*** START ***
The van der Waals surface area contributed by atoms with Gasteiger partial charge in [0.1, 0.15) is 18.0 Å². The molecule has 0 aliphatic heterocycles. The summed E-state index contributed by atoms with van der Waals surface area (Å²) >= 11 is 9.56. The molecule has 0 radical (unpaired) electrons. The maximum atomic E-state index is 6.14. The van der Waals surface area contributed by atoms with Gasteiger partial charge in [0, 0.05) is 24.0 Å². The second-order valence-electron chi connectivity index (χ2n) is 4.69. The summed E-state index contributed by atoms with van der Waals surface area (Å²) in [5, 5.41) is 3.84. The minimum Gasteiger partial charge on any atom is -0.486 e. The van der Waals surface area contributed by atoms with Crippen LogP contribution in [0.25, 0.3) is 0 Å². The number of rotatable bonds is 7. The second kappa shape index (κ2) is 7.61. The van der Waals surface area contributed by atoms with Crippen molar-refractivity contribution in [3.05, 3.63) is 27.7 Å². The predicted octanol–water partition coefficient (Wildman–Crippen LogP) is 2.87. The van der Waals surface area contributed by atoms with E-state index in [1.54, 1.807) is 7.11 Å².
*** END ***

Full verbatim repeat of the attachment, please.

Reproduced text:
The van der Waals surface area contributed by atoms with Gasteiger partial charge in [0.1, 0.15) is 18.0 Å². The molecule has 0 aliphatic heterocycles. The summed E-state index contributed by atoms with van der Waals surface area (Å²) >= 11 is 9.56. The molecule has 0 radical (unpaired) electrons. The maximum atomic E-state index is 6.14. The van der Waals surface area contributed by atoms with Gasteiger partial charge in [0, 0.05) is 24.0 Å². The second-order valence-electron chi connectivity index (χ2n) is 4.69. The summed E-state index contributed by atoms with van der Waals surface area (Å²) in [5, 5.41) is 3.84. The minimum Gasteiger partial charge on any atom is -0.486 e. The van der Waals surface area contributed by atoms with Crippen LogP contribution in [0.25, 0.3) is 0 Å². The number of rotatable bonds is 7. The second kappa shape index (κ2) is 7.61. The van der Waals surface area contributed by atoms with Crippen molar-refractivity contribution in [3.05, 3.63) is 27.7 Å². The predicted octanol–water partition coefficient (Wildman–Crippen LogP) is 2.87. The van der Waals surface area contributed by atoms with E-state index in [1.54, 1.807) is 7.11 Å².